I must declare upfront, that this topic is quite close to my heart. I’m passionate about women empowerment, and I strongly believe that empowerment starts with the development of oneself. It is essential to invest in yourself first before expecting others to invest in you.

Women need to be viewed as active participants in the progress of self-development. In order to strengthen women empowerment, females need to take ownership of their future.

To be socially and economically empowered as women, is to be free.


Now here’s the dilemma.

On average, women in South Africa earn less than their male counterparts. Furthermore, women take time out of their careers to nurture and raise children; and typically women live longer than men.

All odds against us, correct? Well, toughen up buttercup because nobody ever said life would be easy.

Having said this however, I truly believe that there are ways in which we, as women, can empower ourselves – both socially and economically.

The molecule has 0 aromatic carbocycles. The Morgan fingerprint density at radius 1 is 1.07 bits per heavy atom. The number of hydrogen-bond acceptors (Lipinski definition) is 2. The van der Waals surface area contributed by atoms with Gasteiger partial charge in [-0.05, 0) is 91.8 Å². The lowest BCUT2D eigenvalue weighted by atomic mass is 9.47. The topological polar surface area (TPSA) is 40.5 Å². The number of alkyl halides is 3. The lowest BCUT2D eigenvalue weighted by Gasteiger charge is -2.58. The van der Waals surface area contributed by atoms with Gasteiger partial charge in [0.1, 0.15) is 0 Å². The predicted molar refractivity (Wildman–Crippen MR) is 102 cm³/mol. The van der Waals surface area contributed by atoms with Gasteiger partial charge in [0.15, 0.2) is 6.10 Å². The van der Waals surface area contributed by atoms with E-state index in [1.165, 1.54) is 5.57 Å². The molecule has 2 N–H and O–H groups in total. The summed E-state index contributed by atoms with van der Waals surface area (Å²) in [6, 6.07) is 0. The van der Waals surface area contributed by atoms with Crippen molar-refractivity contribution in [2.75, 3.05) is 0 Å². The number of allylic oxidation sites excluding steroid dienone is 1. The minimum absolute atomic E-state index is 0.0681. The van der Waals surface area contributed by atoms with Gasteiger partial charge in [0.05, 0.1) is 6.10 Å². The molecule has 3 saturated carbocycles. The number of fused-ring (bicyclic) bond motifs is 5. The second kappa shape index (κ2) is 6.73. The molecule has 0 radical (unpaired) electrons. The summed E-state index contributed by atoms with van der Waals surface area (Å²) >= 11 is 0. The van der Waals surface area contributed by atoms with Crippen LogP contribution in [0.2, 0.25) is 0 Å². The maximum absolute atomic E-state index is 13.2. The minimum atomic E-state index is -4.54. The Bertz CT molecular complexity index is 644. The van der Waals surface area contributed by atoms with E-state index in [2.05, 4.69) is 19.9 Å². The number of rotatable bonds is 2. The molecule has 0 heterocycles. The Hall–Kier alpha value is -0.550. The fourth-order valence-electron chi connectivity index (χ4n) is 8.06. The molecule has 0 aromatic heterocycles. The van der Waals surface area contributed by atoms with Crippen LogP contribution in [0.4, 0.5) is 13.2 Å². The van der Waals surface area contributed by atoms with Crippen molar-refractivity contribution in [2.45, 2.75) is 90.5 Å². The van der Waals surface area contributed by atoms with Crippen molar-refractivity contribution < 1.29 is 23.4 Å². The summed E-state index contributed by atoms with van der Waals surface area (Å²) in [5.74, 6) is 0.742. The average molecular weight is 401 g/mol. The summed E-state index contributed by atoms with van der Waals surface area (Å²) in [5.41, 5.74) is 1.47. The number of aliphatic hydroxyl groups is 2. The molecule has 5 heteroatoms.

For starters, you can negotiate a salary increase with your employer if you feel that your earnings are below par. A recruitment agent can confirm whether your salary is below par or not.


Let’s go back to basics.

Below are a few steps to securing your financial wellbeing, without necessarily relying on your partner or spouse:


“The best time to have a conversation with your employer about your salary is when you have your annual performance review or when your salary is increased annually”, says Debbie Marshall, a human resources consultant.

“We know that not all people with the same title do the same thing, therefore go into the discussion armed with facts”, adds Debbie.

Personally, I highlight the contributions I have made to the team, and the value I add to the company. I amplify the things that set me apart from my peers.

The key is to negotiate hard from the onset, before you accept the job; because trying to catch up later may be challenging.

If you want to boost your income, you first need to believe in yourself and your capabilities.



If you are a single mother with dependent children, you need to make sure that your children will be provided for should you pass on prematurely, or in the unfortunate event that you become disabled.

I’d recommend that you chat to your financial advisor to discuss the life assurance policies available to you; that will pay out when you pass on and/or lose your ability to earn an income.